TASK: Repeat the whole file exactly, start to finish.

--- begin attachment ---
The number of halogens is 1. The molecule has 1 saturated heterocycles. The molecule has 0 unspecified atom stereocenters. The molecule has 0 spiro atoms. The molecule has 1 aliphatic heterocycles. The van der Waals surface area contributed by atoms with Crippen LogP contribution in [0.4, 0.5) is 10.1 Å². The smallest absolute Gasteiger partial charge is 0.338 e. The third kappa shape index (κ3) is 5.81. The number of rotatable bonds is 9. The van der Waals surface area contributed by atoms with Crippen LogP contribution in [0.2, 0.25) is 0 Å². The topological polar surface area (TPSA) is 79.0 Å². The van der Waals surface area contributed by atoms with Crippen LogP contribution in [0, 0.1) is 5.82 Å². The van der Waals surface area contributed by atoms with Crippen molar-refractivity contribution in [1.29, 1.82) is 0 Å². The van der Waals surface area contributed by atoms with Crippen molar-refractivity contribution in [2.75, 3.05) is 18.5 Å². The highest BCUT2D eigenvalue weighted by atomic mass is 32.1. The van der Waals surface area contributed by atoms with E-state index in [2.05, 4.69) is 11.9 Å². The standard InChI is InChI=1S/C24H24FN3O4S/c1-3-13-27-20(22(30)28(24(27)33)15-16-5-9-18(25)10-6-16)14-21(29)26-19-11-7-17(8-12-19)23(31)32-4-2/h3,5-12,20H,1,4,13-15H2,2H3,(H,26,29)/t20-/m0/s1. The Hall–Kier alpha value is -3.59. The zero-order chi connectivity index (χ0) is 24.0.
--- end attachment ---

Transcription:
The number of halogens is 1. The molecule has 1 saturated heterocycles. The molecule has 0 unspecified atom stereocenters. The molecule has 0 spiro atoms. The molecule has 1 aliphatic heterocycles. The van der Waals surface area contributed by atoms with Crippen LogP contribution in [0.4, 0.5) is 10.1 Å². The smallest absolute Gasteiger partial charge is 0.338 e. The third kappa shape index (κ3) is 5.81. The number of rotatable bonds is 9. The van der Waals surface area contributed by atoms with Crippen LogP contribution in [0.2, 0.25) is 0 Å². The topological polar surface area (TPSA) is 79.0 Å². The van der Waals surface area contributed by atoms with Crippen LogP contribution in [0, 0.1) is 5.82 Å². The van der Waals surface area contributed by atoms with Crippen molar-refractivity contribution in [1.29, 1.82) is 0 Å². The van der Waals surface area contributed by atoms with Crippen molar-refractivity contribution in [2.75, 3.05) is 18.5 Å². The highest BCUT2D eigenvalue weighted by atomic mass is 32.1. The van der Waals surface area contributed by atoms with E-state index in [2.05, 4.69) is 11.9 Å². The standard InChI is InChI=1S/C24H24FN3O4S/c1-3-13-27-20(22(30)28(24(27)33)15-16-5-9-18(25)10-6-16)14-21(29)26-19-11-7-17(8-12-19)23(31)32-4-2/h3,5-12,20H,1,4,13-15H2,2H3,(H,26,29)/t20-/m0/s1. The Hall–Kier alpha value is -3.59. The zero-order chi connectivity index (χ0) is 24.0.